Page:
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I found this regex which finds prices like 1.00 or $1.00. But it also returns true for values that are 3 or more digits long like '365'.


Is there anyway to modify this regex to return true for all types of prices that are floating point but excludes 3 consecutive digits like '365' or '1000', etc.:

1.00 $1.00

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I think you did not copy the regex correctly from where you found it. It has mistakes that are too obvious. As the answers below point out, . should be escaped. Also, if you are matching just digits and symbols, capitalization should not matter, so your i at the end is useless. You should check your regex and correct it above first. –  sawa Mar 29 '11 at 1:45

5 Answers 5

up vote 2 down vote accepted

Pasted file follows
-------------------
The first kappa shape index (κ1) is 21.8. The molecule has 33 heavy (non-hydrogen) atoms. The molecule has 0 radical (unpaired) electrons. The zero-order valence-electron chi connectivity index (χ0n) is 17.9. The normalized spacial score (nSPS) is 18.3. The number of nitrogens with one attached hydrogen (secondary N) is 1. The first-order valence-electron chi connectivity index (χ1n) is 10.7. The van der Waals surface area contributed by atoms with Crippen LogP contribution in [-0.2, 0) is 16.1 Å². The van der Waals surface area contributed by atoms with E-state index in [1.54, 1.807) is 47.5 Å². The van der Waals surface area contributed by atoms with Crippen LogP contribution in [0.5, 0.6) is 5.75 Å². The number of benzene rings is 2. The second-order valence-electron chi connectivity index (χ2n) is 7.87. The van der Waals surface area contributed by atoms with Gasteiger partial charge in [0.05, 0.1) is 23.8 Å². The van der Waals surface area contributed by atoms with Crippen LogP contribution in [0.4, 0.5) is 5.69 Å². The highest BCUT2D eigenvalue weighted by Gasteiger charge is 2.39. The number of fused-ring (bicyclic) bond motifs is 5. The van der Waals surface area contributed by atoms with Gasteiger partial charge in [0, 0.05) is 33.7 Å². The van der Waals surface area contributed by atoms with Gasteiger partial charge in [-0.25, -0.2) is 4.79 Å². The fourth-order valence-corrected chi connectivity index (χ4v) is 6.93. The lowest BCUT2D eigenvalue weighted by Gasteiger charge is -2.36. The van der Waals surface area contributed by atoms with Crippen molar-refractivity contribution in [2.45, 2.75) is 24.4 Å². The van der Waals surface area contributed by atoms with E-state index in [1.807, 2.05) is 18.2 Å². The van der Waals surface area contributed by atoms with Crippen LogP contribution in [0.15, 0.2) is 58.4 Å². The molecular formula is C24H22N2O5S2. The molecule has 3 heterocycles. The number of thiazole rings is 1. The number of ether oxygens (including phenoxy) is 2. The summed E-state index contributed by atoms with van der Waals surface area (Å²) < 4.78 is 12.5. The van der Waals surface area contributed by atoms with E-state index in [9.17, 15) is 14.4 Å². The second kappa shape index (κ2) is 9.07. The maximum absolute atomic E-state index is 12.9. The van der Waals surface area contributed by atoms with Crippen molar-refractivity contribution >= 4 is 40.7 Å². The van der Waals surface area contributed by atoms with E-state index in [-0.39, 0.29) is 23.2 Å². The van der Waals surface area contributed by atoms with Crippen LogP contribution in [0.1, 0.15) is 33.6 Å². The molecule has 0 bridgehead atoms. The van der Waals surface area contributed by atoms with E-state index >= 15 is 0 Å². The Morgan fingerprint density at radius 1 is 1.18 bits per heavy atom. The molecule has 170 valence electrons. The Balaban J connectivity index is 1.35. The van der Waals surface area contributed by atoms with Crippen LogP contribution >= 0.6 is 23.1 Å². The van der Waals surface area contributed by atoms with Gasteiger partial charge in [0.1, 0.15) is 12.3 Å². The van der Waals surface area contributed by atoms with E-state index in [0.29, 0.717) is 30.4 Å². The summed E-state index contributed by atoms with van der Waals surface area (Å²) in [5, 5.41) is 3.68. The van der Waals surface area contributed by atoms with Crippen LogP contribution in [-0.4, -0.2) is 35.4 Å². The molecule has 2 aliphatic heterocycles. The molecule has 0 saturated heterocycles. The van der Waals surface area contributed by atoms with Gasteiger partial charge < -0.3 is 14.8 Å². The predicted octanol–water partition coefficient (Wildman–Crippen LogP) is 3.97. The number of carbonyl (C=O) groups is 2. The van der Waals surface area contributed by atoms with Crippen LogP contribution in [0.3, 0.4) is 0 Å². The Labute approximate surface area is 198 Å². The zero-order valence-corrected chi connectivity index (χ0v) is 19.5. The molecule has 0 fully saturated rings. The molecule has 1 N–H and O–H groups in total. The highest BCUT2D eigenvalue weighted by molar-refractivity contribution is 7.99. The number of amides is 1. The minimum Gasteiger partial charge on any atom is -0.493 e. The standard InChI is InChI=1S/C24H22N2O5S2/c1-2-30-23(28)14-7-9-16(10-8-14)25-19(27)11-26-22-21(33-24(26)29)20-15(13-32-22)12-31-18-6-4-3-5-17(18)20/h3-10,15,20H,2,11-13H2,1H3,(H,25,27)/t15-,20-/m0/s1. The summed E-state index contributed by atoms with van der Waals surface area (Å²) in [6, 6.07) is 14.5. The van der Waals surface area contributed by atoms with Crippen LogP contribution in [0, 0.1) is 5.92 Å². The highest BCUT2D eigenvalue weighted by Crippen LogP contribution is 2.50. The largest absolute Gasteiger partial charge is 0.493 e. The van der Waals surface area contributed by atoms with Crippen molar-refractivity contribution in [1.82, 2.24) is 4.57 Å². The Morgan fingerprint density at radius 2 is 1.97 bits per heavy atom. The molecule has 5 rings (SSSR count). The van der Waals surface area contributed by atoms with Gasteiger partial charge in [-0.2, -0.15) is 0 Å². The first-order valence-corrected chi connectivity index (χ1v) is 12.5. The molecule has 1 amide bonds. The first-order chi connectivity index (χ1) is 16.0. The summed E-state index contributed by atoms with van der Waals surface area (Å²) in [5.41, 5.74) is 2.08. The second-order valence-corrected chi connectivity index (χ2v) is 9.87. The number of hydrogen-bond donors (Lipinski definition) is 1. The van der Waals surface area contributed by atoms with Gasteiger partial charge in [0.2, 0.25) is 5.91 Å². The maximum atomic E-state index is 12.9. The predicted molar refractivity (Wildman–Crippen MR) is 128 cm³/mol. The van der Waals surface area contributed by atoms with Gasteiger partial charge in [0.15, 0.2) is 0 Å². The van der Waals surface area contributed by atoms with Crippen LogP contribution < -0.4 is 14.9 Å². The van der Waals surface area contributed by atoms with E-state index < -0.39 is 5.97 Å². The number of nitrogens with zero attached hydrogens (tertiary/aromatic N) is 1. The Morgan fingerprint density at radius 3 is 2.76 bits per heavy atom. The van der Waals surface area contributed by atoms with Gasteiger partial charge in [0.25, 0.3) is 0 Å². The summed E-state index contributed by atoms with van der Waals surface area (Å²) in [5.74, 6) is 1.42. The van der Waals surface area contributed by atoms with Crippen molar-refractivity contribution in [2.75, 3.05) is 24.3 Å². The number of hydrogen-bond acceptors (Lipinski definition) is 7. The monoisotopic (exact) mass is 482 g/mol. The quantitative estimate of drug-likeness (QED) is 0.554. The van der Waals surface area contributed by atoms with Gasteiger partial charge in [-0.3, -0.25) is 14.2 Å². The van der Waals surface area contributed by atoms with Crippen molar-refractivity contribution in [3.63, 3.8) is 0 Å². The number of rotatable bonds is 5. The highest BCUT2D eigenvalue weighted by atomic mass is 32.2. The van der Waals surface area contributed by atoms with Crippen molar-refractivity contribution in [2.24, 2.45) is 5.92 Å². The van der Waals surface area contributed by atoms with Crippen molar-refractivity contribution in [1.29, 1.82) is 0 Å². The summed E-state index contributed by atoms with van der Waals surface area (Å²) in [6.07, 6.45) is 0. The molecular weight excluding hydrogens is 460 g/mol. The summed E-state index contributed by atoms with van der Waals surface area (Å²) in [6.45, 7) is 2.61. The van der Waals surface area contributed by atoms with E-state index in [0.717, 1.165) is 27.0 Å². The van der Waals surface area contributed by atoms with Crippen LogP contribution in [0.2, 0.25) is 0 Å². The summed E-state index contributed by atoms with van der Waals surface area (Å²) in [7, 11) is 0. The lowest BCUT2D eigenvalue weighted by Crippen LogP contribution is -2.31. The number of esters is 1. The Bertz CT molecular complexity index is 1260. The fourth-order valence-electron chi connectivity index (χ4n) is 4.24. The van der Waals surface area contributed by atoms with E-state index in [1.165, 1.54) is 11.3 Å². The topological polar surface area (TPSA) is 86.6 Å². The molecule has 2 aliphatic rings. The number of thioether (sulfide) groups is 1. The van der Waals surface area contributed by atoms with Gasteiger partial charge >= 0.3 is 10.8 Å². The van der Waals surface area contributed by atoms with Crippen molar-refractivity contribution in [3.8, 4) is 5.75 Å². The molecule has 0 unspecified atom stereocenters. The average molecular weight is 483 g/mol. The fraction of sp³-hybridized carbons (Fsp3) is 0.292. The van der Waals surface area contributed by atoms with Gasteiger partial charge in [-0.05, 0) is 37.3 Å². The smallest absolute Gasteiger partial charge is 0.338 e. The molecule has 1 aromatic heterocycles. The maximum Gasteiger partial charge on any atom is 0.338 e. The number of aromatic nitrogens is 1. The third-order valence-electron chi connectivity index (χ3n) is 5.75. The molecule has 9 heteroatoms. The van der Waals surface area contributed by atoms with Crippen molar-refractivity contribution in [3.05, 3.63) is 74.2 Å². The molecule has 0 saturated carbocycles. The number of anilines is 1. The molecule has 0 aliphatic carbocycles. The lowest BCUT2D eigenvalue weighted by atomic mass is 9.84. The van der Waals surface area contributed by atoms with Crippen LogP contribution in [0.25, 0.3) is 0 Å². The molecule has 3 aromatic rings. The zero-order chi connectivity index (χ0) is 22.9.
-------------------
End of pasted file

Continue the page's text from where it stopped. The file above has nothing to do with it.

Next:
This should find all single digit numbers, with decimal points. So:


but not

365 or 365.000

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@miky-dinescu that regex still returns values like '365' true. –  oprogfrogo Mar 28 '11 at 22:26
@user450837 - i fixed it now.. I had two errors previously. Is that what you were looking for? –  Mike Dinescu Mar 28 '11 at 22:28
@miky-dinescu that's exactly what I was looking for! thank you. –  oprogfrogo Mar 28 '11 at 22:41

If I am not mistaken, instead of '.', you need to use '\.'. What you have would match anything, while the second matches just the character '.' .

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. matches everything, so, escape it:


I'd even do this:

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You can limit the regex parts extension by using {a,b}

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If you're looking to match prices in a piece of text, such as:

1.00 is a valid price and so are $1.50 and $10.12, but not $200.90 or £1000.10

Then this will return 1.00, $1.50 and $10.12 as matches.


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